Update (March 15): Shortly after this post was originally published, the situation at the Fukushima Daiichi facility worsened dramatically: there was an explosion at a third reactor, which may have damaged the containment unit there, along with a new fire. Reports elsewhere now suggests that more radioactive material escaped, but the extent of the risk of further release of radioactivity is not yet clear. The title of the post has been edited to reflect the changing situation. (Original title: “Relax: Fears Of Japan’s Radioactive Leakage Are Overblown”)
A second explosion hit Japan’s Fukushima Daiichi nuclear power plant today and authorities are preparing to pump seawater into a third imperiled reactor. But considering that Friday’s earthquake was seven times more powerful than the maximum limit they were designed to withstand, we’re lucky the situation isn’t much worse. Japan’s scenario is a far cry from Chernobyl: Any radioactive leakage that has occurred is low, and unlikely to affect anyone outside the local area (if that).
Both today’s explosion (in reactor No. 3) and the one on Saturday (reactor No. 1) have the same cause: a breakdown in the cooling system as tsunami waters swamped generators. Specifically, today’s explosion was caused by hydrogen gas, which builds up as the seawater that’s pumped in to cool the reactor also heats up. From video footage, the explosion looks devastating, and while 11 people were injured, the steel and concrete containment shell around the nuclear reactor was not damaged—which is the main reason why authorities say the situation is mostly under control. “There is no massive radioactive leakage,” Cabinet Chief Cabinet Secretary Yukio Edano told the New York Times. Here’s a rundown on the risks in the leakage that has occurred:
What Is Escaping (and How)?
The root problem is heat: Even though the nuclear chain reaction is safely stopped in all of Japan’s nuclear reactors, that doesn’t stop heat from building up.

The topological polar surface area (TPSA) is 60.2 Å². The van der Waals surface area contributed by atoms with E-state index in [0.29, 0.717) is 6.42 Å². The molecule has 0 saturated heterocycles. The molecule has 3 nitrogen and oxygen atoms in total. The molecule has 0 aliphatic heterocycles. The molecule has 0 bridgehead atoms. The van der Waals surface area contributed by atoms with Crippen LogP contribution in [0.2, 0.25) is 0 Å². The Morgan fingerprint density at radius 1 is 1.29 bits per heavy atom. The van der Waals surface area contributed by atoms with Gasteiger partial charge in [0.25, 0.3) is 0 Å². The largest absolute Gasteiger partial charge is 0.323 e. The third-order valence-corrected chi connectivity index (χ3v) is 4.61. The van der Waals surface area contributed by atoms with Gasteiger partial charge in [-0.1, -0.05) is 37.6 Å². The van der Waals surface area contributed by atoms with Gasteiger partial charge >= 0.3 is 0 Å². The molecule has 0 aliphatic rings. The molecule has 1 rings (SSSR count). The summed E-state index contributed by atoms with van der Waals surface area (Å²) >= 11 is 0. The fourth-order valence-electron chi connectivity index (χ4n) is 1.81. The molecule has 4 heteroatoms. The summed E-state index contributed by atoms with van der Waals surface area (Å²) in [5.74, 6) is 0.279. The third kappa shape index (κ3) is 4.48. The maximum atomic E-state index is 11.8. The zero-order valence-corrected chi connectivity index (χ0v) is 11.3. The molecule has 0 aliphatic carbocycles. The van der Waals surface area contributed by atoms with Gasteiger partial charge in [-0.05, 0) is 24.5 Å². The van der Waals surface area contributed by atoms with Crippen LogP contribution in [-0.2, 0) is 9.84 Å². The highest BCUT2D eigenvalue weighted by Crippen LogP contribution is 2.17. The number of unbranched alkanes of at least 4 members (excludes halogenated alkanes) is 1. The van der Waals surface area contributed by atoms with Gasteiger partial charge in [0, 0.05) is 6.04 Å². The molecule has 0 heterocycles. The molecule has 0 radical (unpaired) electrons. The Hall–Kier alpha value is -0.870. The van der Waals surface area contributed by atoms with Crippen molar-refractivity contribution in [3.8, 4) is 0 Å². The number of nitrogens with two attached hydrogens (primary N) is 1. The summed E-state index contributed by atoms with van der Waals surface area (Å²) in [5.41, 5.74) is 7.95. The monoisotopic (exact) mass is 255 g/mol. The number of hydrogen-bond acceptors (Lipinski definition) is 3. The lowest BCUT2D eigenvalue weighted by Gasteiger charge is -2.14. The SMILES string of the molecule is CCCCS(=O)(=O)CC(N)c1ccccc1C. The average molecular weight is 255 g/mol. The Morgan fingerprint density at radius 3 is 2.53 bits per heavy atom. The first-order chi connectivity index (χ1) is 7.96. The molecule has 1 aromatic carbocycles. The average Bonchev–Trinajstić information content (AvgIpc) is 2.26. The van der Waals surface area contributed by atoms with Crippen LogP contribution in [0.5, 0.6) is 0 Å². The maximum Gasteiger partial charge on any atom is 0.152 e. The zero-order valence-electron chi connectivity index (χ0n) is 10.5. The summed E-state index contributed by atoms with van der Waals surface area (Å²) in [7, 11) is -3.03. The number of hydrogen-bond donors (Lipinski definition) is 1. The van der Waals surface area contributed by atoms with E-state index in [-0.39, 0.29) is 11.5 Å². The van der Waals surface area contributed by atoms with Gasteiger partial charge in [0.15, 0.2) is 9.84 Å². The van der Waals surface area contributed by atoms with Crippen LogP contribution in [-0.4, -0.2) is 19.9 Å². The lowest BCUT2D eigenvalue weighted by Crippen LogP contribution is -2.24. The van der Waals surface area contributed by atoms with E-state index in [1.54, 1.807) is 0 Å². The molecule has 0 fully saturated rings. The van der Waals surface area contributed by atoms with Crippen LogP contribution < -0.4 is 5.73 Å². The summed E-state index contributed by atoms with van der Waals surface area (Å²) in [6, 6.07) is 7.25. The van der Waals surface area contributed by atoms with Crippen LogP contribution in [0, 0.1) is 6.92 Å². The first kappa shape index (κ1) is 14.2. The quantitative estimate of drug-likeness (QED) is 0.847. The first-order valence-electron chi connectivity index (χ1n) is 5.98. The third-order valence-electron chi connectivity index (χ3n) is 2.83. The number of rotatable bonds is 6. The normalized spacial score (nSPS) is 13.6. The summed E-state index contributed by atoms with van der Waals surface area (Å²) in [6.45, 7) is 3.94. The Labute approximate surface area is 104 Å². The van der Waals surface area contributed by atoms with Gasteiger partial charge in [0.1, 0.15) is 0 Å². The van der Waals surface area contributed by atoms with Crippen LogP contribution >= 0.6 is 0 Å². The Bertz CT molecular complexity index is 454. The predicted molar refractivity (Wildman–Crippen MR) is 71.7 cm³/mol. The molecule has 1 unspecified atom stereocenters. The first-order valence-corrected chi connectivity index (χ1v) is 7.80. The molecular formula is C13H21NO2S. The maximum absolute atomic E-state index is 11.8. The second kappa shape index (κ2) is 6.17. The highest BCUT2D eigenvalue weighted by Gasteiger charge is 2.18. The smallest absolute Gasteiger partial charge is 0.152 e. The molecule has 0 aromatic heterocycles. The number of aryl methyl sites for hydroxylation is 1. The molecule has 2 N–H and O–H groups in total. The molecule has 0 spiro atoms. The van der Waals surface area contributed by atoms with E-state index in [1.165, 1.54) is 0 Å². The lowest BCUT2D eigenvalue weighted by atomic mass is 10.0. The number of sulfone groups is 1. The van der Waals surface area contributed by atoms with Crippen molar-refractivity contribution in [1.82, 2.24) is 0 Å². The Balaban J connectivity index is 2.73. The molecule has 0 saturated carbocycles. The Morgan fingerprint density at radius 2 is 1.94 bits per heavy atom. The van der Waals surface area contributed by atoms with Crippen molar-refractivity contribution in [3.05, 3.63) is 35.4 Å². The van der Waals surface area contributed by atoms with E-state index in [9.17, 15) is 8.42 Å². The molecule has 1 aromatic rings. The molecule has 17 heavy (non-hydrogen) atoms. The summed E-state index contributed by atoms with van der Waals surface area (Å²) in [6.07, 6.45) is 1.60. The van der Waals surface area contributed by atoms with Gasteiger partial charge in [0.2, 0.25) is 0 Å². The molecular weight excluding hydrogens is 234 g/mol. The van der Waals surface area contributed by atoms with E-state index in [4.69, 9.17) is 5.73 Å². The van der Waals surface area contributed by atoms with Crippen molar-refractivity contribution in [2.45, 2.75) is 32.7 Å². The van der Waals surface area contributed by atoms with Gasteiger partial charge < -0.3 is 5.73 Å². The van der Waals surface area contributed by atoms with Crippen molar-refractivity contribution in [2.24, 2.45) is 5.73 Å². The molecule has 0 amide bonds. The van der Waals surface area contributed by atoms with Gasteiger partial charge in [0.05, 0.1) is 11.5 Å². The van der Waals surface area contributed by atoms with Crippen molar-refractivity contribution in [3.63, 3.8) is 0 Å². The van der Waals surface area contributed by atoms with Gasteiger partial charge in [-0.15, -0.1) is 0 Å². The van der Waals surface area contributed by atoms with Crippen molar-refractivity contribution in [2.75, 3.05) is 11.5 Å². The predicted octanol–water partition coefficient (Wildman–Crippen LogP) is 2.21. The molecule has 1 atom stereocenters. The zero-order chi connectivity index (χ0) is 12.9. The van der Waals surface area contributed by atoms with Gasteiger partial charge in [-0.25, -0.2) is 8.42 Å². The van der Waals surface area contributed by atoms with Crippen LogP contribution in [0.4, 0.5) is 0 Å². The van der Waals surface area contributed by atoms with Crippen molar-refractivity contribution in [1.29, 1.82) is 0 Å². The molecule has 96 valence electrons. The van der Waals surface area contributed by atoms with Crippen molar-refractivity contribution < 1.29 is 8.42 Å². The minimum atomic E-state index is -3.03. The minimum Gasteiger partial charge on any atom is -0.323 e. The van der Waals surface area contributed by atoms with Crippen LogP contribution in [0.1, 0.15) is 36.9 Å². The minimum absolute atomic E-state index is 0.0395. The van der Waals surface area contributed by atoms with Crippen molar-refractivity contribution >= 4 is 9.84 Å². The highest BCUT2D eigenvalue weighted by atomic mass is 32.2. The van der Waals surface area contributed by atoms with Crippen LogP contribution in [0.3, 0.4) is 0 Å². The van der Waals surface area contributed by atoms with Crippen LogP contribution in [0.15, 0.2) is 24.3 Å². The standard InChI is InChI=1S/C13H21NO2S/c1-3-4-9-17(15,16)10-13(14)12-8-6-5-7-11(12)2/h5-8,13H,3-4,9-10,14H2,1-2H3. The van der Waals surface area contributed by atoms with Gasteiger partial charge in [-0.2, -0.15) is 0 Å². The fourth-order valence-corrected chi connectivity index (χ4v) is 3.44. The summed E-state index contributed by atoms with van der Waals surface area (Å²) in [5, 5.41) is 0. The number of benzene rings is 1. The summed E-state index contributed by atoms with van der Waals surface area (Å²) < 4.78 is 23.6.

The uranium “stopped” the chain reaction. But a number of intermediate radioactive elements are created by the uranium during its fission process, most notably Cesium and Iodine isotopes, i.e. radioactive versions of these elements that will eventually split up into smaller atoms and not be radioactive anymore. Those elements keep decaying and producing heat. Because they are not regenerated any longer from the uranium (the uranium stopped decaying after the moderator rods were put in), they get less and less, and so the core cools down over a matter of days, until those intermediate radioactive elements are used up. [The Energy Collective]
The radioactive particles that are entering the environment are mostly planned escapes: Workers vent steam to release pressure as the reactors heat up the water. And while some report low levels of radioactive cesium and iodine, the majority are radioactive nitrogen, which don’t pose much of a health hazard:
By the time you spelled “R-A-D-I-O-N-U-C-L-I-D-E”, they will be harmless, because they will have split up into non radioactive elements. Those radioactive elements are N-16, the radioactive isotope (or version) of nitrogen (air). The others are noble gases such as Xenon. But where do they come from? When the uranium splits, it generates a neutron (see above). Most of these neutrons will hit other uranium atoms and keep the nuclear chain reaction going. But some will leave the fuel rod and hit the water molecules, or the air that is in the water. Then, a non-radioactive element can “capture” the neutron. It becomes radioactive. As described above, it will quickly (seconds) get rid again of the neutron to return to its former beautiful self. [The Energy Collective]